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Help Kickstart World War III!

This one goes out to Gregory Humphrey because, well, because Obama!


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11 September, 2013

Monty Python and the Holy Grail - Modern Trailer

There were still a couple parts that I laughed at.

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03 September, 2013

There's Much More to Poland Than Pulaski, Pierogi, and Pączki

Having some Polish blood I thought it was time to learn about the history of the country from which some of my ancestors had emigrated. The modern story of Poland wasn't completely foreign to me as I grew up with the Solidarity movement often on the news and getting to know some folks here in Madison who hail from Poland led to hearing stories of life under the Soviet yoke. But the Poland of several hundred years ago was, to paraphrase Donald Rumsfeld, a known unknown. General medieval European history books tend to ignore Eastern Europe as it wasn't a part of the Roman Empire and histories of Byzantium will incorporate the Balkans but not farther north.

And so I picked up A Concise History of Poland to help dispel my ignorance.

Presumably owing, at least in part, to a lack of written documentation from Poland's early years, the first chapter is a bit rough around the edges. The authors date the beginning of Poland to 966 A.D. as this is when the country became a Christian nation. Poland was ruled at this time by the Piast Dynasty, its namesake having come to power in the mid-9th century, although “Piast” was a title bestowed by later historians. These people were Slavs and the book discusses their linguistic unity as well as their identity in relation to the Germanic peoples to the west.

Piast Poland gave way to Jagiellonian Poland in 1386 when Jagaila of Lithuania married into Polish royalty and annexed his wife's country. This was the beginning of a centuries long relationship between the two peoples and in 1569 they became a commonwealth. But rather than going on about wars with Tuetonic Knights and who ascended the throne when, I will rather mention that I found it very interesting to learn about the proto-republican elements of Poland during the Middle Ages.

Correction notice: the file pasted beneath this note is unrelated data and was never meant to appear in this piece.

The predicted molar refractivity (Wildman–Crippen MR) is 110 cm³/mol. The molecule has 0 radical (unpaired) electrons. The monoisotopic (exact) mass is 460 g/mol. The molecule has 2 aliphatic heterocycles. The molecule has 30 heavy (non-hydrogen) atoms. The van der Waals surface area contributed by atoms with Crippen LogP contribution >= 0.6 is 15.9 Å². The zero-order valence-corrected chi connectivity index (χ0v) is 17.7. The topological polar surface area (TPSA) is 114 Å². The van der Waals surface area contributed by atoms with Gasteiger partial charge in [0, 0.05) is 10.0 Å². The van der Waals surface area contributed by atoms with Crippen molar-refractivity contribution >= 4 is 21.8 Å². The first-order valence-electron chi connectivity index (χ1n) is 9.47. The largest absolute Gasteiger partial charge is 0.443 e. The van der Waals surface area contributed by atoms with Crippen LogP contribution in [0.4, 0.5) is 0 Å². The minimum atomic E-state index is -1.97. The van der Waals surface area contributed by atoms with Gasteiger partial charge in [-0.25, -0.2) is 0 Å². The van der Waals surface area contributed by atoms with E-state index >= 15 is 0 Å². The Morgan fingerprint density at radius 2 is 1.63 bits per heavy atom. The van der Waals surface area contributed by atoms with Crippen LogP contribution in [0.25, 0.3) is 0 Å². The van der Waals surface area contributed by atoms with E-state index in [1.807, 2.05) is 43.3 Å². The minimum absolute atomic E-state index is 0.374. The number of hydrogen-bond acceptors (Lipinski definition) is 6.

The book emphasizes the role of the szlachta, which was basically the landed nobility, as a check on royal power. There were also assemblies called sejmiki which started off as bitch sessions for the szlachta but eventually morphed into the Sejm, the Polish parliament. Unsurprisingly, taxation was often a bone of contention – something medieval Poland had in common with western European countries.

The Polish-Lithuanian Commonwealth ended in 1795 when it was divided up amongst Austria, Prussia, and Russia. It's a sad period in the country's history and over the course of two chapters the reader learns about the struggles of ethnic Poles to retain their language, culture, and identity. There were a handful of uprisings but they failed for various reasons. One can really see the Poland of the 20th century reflected here with the Poles' ethnic pride and allegiance to Roman Catholicism being constant themes that run from the late 18th century up through the Battle of Warsaw and the Solidarity movement.

Poland became a country again after World War I but the joy over the return of statehood didn't last very long as the next world war ended with Soviet control of Poland. Again Poles found themselves in a battle to save their culture and identity. With the collapse of the Soviet Union Poland found freedom but, as the book ends in 2001, it is still in the throes of growing pains as it struggles to found a solid economy.

A Concise History of Poland is just that weighing in at under 300 pages. It is 99% political history which means that the reader is bombarded with the names of rulers and leaders of political movements one after another. It was a bit intimidating as I'd never heard of the vast majority of these people and couldn't pronounce most of their names. With history books concerned with Western Europe I have some background but most of this book was truly terra incognita. But once you realize that there isn't going to be a quiz on this, you can worry less about remembering names and keeping your eye on the big picture.